Apr. 15, 2011, 07:42 PM
We have an old truck graveyard too, and I looked at that and thought "there is no way that anybody who dozed that and thought it was the way to get rid of it is going to remove that to my satisfaction". I asked that the lawn be mowed before I took possession and it was, two weeks before so I had to scramble to find a landscaper to come out and mow for me. Use it as a negotiating tool but don't really expect to not have to do it yourself.

Chief2
Apr. 16, 2011, 10:25 AM
Turn the barb wire into cash.

http://www.countrycrittersandmore.com/wreaths.html

http://www.poncavalley.com/wreath.html

http://www.etsy.com/search_results.php?search_type=all&includes[0]=tags&search_query=barbed+wire+wreaths&page=1&ref=related

IronwoodFarm
Apr. 16, 2011, 12:36 PM
Lots so scrap metal collectors out there that will take old t-posts and barbed wire. We have been removing old barbed wire from a parcel and our neighbor asked to have it. We were delighted.

On brush piles, etc. What MistyBlue said is right on. Unless it is something really onerous to get rid of or you are paying some premium price for the property, I wouldn't haggle over it. We were lucky enough to get our farm from an estate where there heirs did not want to spend a dime on the house or cleaning up the property. So we go it for a terrific price and took care of its ourselves. It is amazing how quickly a wood chipper, some trips to the dump and a contained fire can reduce trash piles to nothing. We had 3 that we dealt with and cost a little money and some sweat equity.

If you were the seller, it is always best to have the property look as nice as possible. If you are the buyer and you don't need a pristine turnkey property, seeing the prince under all the frog warts can really pay off. Buying this farm was certainly one of the best investments I ever made.

eponacelt
Apr. 16, 2011, 08:24 PM
When I bought my place they left a ton of their junk, even though it was in the contract that it be removed. As CatOnLap said, it would have been a ton of trouble to track the sellers down, and by the time I got in the house I was worn down by the process so didn't pursue it.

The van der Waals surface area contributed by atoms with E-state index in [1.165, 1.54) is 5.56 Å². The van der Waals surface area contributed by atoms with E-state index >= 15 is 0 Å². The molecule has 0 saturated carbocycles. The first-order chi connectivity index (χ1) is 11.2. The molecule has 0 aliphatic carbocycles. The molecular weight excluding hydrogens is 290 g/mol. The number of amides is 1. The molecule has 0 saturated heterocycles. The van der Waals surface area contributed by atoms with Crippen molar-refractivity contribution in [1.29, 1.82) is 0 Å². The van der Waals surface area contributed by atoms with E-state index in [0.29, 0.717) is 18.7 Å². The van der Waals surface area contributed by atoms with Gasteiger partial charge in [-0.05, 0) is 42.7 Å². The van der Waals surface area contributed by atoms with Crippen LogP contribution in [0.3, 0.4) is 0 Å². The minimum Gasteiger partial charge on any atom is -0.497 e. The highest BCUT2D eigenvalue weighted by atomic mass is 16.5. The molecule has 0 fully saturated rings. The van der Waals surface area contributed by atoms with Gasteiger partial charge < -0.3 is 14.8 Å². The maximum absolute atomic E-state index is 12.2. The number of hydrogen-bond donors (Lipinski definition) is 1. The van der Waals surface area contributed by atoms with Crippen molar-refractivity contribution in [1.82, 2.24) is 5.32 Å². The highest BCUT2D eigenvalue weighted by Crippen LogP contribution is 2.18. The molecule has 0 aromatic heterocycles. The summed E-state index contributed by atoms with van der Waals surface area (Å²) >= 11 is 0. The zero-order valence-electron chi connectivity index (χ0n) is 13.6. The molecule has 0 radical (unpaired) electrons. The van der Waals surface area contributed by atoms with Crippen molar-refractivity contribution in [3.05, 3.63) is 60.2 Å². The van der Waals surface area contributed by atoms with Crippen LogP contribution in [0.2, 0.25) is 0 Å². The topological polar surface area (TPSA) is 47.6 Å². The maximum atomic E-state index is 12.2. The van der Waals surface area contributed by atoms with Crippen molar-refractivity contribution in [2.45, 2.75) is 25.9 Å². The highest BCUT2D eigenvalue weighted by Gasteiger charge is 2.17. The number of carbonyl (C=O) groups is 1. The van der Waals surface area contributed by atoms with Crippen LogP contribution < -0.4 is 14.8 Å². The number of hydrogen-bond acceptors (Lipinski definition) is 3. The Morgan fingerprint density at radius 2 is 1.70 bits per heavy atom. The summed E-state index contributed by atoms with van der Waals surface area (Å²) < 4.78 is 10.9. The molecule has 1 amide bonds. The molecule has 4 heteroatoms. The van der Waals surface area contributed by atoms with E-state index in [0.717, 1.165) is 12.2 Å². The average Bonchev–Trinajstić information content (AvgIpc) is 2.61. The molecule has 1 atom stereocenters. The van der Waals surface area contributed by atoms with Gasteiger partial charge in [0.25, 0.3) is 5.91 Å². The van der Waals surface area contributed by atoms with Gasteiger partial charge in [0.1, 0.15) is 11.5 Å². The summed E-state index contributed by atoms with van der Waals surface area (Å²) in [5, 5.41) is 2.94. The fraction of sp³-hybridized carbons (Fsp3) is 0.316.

Is there an emoticon for sad, sad laughter? I completely identify with this quote...I was just too worn down after 3 months under contract (and living in two itsy bitsy temporary places with a husband and two dogs in the worst snow winter VA has seen in decades) to push any further about the trash.

Unfortunately, we ended up taking 4,000 lbs of trash out of the house and off the property. More than 1200lbs of that came out of the HOUSE itself, AND we had to take her fishtank and three cats. AND we had to force the seller to put money in escrow because of the trash. Trust me - the $300 we eeked out of them wasn't nearly enough. At the time, I was just glad to get the &*^%$#@ lady out of "my" house, but as we spent weeks cleaning things up, I wished we'd written more into the contract. Either asked for more money in escrow, or written more into the initial contract.

That said - I don't think there is something that is universally the "custom". If you can be savvy enough to write something good for you into the contract, then DO IT. If not, just be happy with what you're getting and deal with it. Real estate is wild and wooly...so good luck!

MeghanDACVA
Apr. 17, 2011, 02:59 PM
Load up any of the metal stuff you can take it to a steel re-cycling place (scrap steel dealer). You can get some decent money for it. We had a bunch of old t-posts. Took some to a local weekly farm auction. Took some to the scarp yard. Got more at the scrap yard.

Alagirl
Apr. 17, 2011, 03:07 PM
Load up any of the metal stuff you can take it to a steel re-cycling place (scrap steel dealer). You can get some decent money for it. We had a bunch of old t-posts. Took some to a local weekly farm auction. Took some to the scarp yard. Got more at the scrap yard.

sometimes it is worth to let somebody else do it though, to offset the labor involved :)

CatOnLap
Apr. 17, 2011, 08:28 PM
Unfortunately, we ended up taking 4,000 lbs of trash out of the house and off the property. More than 1200lbs of that came out of the HOUSE itself, AND we had to take her fishtank and three cats.

twins raised apart we are. Our seller did come back for her cats the following day. The junk- YIKES-the basement was piled floor to ceiling with stacks of old newspapers and books. We burned paper for weeks in the trash pile.